A DRUG-driver caused chaos on a busy commuter line when he mistook the tracks for a side road and turned onto the railway track.
Dean Williamson’s Ford Fiesta got stuck on the rails and sleepers and a collision with anoncoming freight train was only avoided because a sharp-eyed signalman spottedthe danger.
The line between Waterloo and Reading was closed for several hours and 96 trains cancelled at a cost of £90,000 while the car was removed from the level crossing at Egham,Surrey.
Williamson managed to drive six metres, about 20 feet, onto the line but then panicked and did nothing to alert the emergency services, Exeter Crown Court was told.
He had taken cocaine the day before and the level of metabolites in his blood was still high enough to affect his judgment when he drove onto the line at the Pooley Green crossingat 10 pm on February 5 last year.
Williamson, aged 37, of Pavilions Close, Brixham, admitted obstructing a railway, driving with more than the permitted level of cocaine in his system and careless driving and wasbanned from driving for a year and ordered to do 150 hours of unpaid communitywork.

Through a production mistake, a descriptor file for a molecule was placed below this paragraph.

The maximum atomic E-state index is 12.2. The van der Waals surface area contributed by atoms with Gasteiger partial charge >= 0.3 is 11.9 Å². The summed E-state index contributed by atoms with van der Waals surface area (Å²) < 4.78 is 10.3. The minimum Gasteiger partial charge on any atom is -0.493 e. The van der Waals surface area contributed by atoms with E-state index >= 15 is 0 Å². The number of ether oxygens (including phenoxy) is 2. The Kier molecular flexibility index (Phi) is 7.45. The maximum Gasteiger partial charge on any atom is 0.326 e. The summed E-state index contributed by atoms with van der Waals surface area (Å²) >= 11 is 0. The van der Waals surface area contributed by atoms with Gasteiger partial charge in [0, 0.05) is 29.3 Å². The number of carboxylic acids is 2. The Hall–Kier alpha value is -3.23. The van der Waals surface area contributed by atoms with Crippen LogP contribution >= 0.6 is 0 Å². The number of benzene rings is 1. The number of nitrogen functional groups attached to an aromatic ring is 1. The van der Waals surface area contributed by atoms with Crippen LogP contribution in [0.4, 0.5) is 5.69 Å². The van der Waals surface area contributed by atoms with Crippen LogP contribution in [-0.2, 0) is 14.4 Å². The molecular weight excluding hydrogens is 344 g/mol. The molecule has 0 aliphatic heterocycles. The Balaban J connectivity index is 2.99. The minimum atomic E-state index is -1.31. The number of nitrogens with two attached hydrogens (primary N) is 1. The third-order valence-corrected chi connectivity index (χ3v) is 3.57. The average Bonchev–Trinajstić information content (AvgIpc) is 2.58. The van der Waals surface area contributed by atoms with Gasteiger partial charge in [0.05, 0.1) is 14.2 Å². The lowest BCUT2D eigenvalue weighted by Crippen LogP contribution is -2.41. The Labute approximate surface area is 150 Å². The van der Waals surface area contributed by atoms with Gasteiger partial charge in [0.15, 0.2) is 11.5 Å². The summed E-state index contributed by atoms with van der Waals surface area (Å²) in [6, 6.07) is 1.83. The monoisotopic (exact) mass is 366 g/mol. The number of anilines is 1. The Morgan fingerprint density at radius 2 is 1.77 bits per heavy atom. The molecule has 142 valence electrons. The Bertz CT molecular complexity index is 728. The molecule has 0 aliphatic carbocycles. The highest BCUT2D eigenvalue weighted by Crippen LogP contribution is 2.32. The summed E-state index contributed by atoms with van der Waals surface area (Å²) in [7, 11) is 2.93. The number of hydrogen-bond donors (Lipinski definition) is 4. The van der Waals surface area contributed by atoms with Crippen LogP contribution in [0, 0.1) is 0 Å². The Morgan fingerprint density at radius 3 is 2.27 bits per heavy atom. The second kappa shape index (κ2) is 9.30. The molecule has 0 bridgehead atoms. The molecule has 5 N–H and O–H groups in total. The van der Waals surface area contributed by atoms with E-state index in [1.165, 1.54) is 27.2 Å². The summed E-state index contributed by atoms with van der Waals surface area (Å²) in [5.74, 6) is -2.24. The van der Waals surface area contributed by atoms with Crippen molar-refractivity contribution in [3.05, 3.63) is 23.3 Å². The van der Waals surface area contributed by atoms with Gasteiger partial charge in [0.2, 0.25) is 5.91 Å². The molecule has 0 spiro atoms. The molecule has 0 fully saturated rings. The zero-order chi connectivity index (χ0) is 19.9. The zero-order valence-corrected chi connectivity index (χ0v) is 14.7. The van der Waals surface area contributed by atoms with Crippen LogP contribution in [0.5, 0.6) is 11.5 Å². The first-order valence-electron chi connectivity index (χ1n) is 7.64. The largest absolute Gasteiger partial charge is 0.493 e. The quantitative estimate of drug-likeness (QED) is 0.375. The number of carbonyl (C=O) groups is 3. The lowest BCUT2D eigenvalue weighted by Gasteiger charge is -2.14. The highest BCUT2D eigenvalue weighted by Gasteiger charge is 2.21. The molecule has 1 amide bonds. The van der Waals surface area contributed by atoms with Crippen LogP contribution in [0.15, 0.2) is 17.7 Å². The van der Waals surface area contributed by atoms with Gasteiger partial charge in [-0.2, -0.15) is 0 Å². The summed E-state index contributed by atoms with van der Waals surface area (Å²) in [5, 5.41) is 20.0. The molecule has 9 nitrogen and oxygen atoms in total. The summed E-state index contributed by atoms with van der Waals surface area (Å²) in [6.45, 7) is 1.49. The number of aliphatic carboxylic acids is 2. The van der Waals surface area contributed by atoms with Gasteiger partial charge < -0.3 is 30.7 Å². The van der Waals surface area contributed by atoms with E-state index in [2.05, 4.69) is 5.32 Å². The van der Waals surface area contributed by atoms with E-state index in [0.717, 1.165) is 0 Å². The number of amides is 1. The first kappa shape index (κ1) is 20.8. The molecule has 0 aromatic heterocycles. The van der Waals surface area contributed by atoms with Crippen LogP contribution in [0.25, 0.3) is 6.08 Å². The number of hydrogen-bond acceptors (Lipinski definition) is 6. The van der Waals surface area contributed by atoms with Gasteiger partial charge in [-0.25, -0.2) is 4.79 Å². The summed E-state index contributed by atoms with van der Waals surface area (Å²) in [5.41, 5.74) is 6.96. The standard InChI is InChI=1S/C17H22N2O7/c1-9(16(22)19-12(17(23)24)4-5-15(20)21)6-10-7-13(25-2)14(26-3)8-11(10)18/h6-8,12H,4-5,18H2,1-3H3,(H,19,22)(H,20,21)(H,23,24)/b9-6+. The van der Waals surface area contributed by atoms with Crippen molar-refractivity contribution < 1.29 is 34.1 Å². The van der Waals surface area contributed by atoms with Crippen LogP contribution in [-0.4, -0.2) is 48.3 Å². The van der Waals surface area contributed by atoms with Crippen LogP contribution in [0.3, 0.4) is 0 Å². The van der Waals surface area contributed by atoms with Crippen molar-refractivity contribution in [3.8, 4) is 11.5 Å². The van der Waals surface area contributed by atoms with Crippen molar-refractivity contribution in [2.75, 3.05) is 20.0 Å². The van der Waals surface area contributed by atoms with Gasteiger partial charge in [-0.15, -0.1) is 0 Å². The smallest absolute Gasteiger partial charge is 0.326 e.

Recorder Mr Mathew Turner told him: ‘The offence of obstructing an engine on a railway is notcommon because it is not common for people to drive in the way that you didwhen you were above the limit for a controlled drug.
‘Thankfully, your car was seen by a signal controller and trains were halted. A freight train hadbeen due to pass in one direction and a passenger train in the other but neither were in the immediate area.
‘You failed to take any steps to notify the authorities of the danger you had created and youcaused some damage to the rails.’
Miss Felicity Payne, prosecuting, said 96 trains were disrupted and the cost of removing the car and repairing the rails was almost £90,000.
Mr Paul Dentith, defending, said Williamson took a wrong turn onto the railway line andpanicked. He said he has mental health problems and was addicted to cocaine atthe time but has now got clean.